Escort Aircraft Carrier Yamashio Maru


Escort Aircraft Carrier Yamashio Maru

 

The escort aircraft carrier Yamashio Maru in 1945 after completion. She was operated by the Imperial Japanese Army.

The escort aircraft carrier Yamashio Maru in 1945 after completion. She was operated by the Imperial Japanese Army.

 

Escort aircraft Carrier Yamashio Maru class: Imperial Japanese Army project

The Imperial Japanese Navy and the Imperial Japanese Army had several conflicts of interest before and during the Pacific War. The Imperial Japanese Army, in addition, was always reluctant to the idea of air naval power projection. However, after the succeeds of the Combined Fleet led by the 1st Air Fleet composed of six fleet carriers during the fist half year of the Pacific War, the Imperial Japanese Army started to consider seriously to acquire their own escort carriers for air naval power support on landing assaults operations. To that end, in 1942 they transformed and re-built two passengers liners such as Akitsu Maru and Nigitsu Maru into escort carriers or what they were called by the Imperial Japanese Army, a combined assault ship and aircraft carrier. They were considered the first assault landing ships in the naval history.

Air wing and defense systems

By 1944, the American submarines activity was very intense, and many troop convoys were attacked. In order to perform protection operations such as aerial anti-submarine cover for these transport ships, they stated to consider the conversion of partly built 2TL tankers into escort aircraft carriers. The conversion process was rough and easy: just add a 107 meters of flight deck over the existing deck, without any additional hangar construction. Because of lack of hangar, the air wing composed of eight Ki-67 would be stored on deck. Sixteeen 25 mm AA guns completed the weapon system defense.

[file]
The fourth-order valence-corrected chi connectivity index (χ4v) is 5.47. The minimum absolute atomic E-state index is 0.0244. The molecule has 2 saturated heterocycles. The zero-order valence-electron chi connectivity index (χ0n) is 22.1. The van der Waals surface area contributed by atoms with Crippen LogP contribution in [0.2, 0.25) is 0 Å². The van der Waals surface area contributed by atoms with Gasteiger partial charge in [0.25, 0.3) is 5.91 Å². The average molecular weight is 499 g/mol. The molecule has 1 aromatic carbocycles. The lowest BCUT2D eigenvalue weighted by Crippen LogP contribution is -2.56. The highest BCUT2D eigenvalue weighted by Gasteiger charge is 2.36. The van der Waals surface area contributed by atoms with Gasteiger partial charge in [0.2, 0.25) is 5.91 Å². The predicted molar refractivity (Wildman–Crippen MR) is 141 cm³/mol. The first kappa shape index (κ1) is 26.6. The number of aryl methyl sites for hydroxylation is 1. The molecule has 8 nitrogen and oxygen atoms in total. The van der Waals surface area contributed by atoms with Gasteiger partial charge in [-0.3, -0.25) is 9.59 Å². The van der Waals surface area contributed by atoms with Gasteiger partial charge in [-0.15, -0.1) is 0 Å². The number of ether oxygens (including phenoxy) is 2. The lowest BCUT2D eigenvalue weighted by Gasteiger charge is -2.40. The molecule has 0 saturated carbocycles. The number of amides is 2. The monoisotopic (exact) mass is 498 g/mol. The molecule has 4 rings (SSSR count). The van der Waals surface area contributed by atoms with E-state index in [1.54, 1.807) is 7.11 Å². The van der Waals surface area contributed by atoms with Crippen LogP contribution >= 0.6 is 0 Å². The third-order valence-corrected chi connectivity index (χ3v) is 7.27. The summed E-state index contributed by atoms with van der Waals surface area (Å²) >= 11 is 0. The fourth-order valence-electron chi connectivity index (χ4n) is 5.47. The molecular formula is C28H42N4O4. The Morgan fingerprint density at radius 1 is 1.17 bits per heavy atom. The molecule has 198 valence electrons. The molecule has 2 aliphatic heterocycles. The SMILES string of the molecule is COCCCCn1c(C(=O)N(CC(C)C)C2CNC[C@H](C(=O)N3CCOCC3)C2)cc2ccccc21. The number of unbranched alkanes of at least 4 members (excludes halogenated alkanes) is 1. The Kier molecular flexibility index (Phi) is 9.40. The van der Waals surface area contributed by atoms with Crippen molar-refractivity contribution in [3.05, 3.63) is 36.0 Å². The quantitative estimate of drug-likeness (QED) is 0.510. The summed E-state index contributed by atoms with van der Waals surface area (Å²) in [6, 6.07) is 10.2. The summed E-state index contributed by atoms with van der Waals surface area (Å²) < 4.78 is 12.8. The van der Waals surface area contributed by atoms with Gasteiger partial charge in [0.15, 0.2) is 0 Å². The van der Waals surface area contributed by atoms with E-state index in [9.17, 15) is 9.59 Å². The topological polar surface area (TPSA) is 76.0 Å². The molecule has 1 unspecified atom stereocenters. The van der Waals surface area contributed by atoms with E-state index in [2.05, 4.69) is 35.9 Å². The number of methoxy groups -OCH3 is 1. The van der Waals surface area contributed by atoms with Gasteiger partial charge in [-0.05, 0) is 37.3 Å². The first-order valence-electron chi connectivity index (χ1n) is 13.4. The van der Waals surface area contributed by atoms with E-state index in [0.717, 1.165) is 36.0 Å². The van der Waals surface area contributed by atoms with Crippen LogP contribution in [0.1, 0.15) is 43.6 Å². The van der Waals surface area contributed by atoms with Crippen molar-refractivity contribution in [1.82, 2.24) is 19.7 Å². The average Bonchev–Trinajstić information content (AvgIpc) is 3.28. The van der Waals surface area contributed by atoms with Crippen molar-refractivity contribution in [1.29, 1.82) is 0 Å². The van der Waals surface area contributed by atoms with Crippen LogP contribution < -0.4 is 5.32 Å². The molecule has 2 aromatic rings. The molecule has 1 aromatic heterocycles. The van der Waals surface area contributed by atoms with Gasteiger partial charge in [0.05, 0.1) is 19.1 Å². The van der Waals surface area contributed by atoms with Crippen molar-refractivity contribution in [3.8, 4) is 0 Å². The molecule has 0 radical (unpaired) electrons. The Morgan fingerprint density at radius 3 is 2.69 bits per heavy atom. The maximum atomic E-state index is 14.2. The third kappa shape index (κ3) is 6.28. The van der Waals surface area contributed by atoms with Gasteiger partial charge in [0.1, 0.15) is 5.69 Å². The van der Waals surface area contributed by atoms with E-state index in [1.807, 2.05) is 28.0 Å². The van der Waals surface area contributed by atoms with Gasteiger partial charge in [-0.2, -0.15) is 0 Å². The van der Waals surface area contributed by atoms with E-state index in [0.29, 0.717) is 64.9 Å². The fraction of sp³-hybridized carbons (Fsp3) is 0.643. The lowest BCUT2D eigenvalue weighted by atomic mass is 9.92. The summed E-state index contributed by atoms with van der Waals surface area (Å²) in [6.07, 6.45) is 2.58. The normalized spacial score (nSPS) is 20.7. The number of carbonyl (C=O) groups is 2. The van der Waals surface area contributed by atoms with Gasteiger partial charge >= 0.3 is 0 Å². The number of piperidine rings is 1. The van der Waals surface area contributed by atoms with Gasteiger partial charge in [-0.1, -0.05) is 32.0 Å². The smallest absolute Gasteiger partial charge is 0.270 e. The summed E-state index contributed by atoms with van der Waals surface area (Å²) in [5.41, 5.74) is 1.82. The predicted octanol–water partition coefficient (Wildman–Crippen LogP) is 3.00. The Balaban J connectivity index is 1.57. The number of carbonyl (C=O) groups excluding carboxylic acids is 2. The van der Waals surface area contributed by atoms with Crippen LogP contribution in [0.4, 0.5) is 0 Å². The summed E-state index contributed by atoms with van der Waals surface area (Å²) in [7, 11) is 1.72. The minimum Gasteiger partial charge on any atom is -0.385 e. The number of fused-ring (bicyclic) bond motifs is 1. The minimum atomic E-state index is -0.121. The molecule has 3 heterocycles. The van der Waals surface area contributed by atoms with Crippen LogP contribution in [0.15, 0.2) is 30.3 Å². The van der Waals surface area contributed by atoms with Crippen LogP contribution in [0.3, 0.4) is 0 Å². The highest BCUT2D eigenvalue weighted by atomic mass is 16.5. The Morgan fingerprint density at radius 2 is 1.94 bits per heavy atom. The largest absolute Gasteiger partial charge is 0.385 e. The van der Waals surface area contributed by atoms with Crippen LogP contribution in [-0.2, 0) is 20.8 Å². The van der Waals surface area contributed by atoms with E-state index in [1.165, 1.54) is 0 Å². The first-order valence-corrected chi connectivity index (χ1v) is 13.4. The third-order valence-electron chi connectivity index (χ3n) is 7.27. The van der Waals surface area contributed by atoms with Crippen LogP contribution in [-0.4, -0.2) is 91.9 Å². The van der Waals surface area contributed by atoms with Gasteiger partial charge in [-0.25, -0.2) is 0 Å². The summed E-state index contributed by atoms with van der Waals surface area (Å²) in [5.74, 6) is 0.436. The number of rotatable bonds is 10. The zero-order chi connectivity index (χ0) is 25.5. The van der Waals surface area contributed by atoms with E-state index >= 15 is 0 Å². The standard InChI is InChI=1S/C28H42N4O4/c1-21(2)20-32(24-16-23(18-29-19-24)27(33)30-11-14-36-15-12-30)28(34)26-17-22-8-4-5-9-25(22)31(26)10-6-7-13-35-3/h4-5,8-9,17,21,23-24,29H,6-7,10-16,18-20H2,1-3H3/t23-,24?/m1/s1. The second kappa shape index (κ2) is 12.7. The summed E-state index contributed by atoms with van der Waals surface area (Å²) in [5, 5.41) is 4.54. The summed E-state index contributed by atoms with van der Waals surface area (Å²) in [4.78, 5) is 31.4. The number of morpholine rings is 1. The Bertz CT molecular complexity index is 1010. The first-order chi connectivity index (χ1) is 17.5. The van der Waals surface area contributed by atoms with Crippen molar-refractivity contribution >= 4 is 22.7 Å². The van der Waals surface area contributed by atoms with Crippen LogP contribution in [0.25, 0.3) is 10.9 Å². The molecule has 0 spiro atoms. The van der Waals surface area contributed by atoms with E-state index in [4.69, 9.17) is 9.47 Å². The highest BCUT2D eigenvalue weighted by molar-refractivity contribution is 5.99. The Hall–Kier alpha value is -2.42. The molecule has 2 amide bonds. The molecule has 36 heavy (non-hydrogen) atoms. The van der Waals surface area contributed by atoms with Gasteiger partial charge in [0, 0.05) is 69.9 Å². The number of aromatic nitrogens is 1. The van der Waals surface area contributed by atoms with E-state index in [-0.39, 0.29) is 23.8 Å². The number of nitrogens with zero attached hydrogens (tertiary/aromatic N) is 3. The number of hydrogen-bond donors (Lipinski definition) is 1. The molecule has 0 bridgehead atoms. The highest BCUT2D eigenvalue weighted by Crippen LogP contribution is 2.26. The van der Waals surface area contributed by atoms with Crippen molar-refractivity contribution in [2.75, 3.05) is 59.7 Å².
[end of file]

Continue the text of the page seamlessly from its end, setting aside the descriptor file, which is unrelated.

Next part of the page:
The Ki-76 remained in service as an artillery spotter and liaison aircraft until the end of the war. Ki-76s were also used as anti-submarine aircraft, operating from the Japanese Army’s escort carrier, the Akitsu Maru and Yamashio Maru (planned) being fitted with an arrestor hook and carrying two 60 kg  depth charges.

 

A photo of the Ki-67 in her first flight  May 1941

A photo of the Ki-67 in her first flight May 1941

 

The Yamashio Maru class was expected to be composed by three escort carriers converted from Type 2TL tankers. However, only one was completed (Yamashio Maru). The Yamashio Maru could not enter in military operations because only one month after she was completed, she was sunk by aerial attack in Yokohama Bay, in February 1945.

The three sisters: Yamashiro Maru, Chigusa Maru and Zuiun Maru

 

The Chigusa Maru,  second sister of the carrier Yamashio Maru, as oil tanker after the war.

The Chigusa Maru, second sister of the carrier Yamashio Maru, as oil tanker after the war.

 

The Yamashio Maru sisters were the Chigusa Maru and Zuiun Maru. Both ships were not completely transformed into carriers when the war ended. Therefore, the Zuiun Maru survived war and works were done again by civilian companies to operate as a tanker. She was scrapped on June 1964. The Chigusa Maru seems to have been sunk in 1945, probably when the construction works were still on progress, It is unclear the details. However, she could be repaired and transformed as tanker to perform civilian transport operations. She was finally scrapped in June 1963, one year before than the Chigusa Maru.

 

The Zuiun Maru, the third sister of the Yamashio Maru carrier, operating as oil tanker after the war.

The Zuiun Maru, the third sister of the Yamashio Maru carrier, operating as oil tanker after the war.

 

 


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